The scene is brutal, startling and a reminder that this series is not business as usual, but something different and special. Few authors would inflict such a level of cruelty on their protagonists — and especially not so early in a book or series — but King does, and Roland not only survives, but is probably the stronger in the long run for the tribulation.

In the short term, though, Roland is in trouble. Serious trouble. Infected and weakening and running dangerously low on live ammunition, he determinedly follows the coastline, uncertain when or how he’ll find the people he’s looking for — The Prisoner, The Lady of Shadows and Death. Roland meets no one on the beach, but he does stumble across a door. Yes, a door, on the beach. It’s a quite mysterious door, framed by air and opening into The Prisoner’s world … and into his mind. And so Roland meets Eddie, prisoner to a major heroin addiction. Roland must save Eddie from not only the ravages of heroin, but the thugs that control the young man’s life. The gunslinger’s reward? A companion in the throes of withdrawal … and a week’s worth of Keflex.

Back in Roland’s world, once Eddie is past the D.T.s and Roland has recuperated somewhat, they set off down the beach again, surviving on lobstrosity meat. A second door presents itself in short order, opening to the same place — New York City — but a different time. And in a matter of seconds, Roland enters the door and yanks the Lady of Shadows back to his world. Or rather, the Ladies, for in the wheel-chair-bound body of the woman Roland kidnaps are two very different women: the intelligent, soft-spoken civil rights champion, Odetta Holmes, and the violent, hate-spewing, slang-slinging Detta Walker.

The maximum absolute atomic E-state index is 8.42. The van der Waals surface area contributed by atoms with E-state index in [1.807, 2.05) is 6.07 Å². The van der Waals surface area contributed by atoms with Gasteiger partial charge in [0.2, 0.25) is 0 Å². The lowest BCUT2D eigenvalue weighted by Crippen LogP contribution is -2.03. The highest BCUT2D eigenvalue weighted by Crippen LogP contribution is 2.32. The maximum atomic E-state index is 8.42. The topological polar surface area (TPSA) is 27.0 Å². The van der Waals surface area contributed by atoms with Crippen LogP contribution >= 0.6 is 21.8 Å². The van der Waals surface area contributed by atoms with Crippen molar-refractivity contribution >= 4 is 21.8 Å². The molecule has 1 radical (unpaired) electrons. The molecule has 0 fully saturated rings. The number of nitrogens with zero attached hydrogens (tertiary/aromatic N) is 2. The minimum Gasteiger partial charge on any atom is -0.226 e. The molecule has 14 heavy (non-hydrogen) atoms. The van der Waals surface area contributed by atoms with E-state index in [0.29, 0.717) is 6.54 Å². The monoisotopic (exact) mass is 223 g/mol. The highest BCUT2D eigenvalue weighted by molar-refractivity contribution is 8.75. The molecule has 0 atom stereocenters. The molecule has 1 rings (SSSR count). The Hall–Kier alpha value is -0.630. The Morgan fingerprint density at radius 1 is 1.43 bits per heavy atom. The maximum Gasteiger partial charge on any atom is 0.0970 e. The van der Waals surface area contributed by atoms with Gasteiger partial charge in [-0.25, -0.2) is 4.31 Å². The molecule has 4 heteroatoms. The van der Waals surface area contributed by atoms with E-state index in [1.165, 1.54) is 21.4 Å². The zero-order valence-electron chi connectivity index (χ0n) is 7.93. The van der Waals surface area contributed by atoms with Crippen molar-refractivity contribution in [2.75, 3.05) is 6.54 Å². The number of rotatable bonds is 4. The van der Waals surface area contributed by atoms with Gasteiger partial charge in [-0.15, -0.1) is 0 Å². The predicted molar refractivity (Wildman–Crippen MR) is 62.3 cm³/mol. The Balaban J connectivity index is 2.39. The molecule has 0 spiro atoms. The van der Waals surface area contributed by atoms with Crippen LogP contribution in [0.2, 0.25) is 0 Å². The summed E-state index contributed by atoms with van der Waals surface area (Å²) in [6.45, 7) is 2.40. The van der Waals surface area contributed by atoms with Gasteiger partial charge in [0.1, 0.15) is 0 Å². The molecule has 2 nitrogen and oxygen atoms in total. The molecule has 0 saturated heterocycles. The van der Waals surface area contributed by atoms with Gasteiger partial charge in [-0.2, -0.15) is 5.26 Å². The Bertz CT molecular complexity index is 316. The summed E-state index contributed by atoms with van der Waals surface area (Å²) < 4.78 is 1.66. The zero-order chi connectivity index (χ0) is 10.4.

Eddie falls immediately for Odetta, but unfortunately for both men, wily, vengeful Detta reigns supreme for most of their remaining trip down the beach, a situation that puts their lives on the line when Roland, again ailing, and nearly dead, enters the third door and catapults into an unspeakably vile mind. Death — the aptly named Jack Mort — is a bizarre link between the boy Jake (sacrificed by Roland in the first book), Odetta and Detta. Roland makes use of him to obtain new bullets, a month’s worth of Keflex and, ultimately, to fuse Odetta and Detta into a third woman, Susannah, his actual Lady. This newly forged threesome — Roland, Eddie and Susannah — form the tower-bound ka-tet, whose journey King will chronicle in the books to follow.

The relationship between Roland and Eddie, an uneasy, uncertain friendship born of necessity, illuminates and drives The Drawing of the Three. The two men could not be more different, and more than once, Eddie considers killing the weakened gunslinger. But something — fate, perhaps — stays his hand. The pair are as much two halves of one whole person as are the two halves of Odetta’s mind. Odetta and Susannah make but brief appearances in the book, a bit of calm around the storm that is Detta. Detta is foul, crass and very over-the-top, but her bravado performance as Odetta’s id is necessary for further defining the relationship between the two men and setting the stage for Susannah’s entrance.

And King has himself set the stage, with this second volume of exquisitely detailed character introduction, for the extraordinary adventure to unfold in book three. Always a master of small details, King here turns that talent loose on his characters, unveiling new aspects of each player with each turn of the card. Readers are treated to more of Roland in action … and Roland learning, the hard way, to trust his companions, as he must, if the quest is to be completed. King peppers the book with humour — Roland discovering the joys of highly-sweetened, caffeinated soft drinks is delightful — keeping the serious tone from becoming overwhelming. The action in New York City is fast-paced and suspensful, balancing well the agonizingly slow (for the ka-tet, not for the readers!) trip down the beach. And neatly, King hints at the third book The Waste Lands through the tarot references on the doors, seemingly drawn from Eliot’s famous poem — Roland as the Drowned Sailor/Death, Odetta/Detta/Susannah as the Lady of Situations/Lady of Shadows and Eddie as the Hanged Man/Prisoner.

cover art for The WastelandsThe Wastelands

In the third installment of his on-going Dark Tower series, King picks right back up with the team-building theme of the previous volume, as Roland the Gunslinger continues to hone the skills of his companions and finally draws their fourth (Jake Chambers, the boy he sacrificed in Book One) to his world.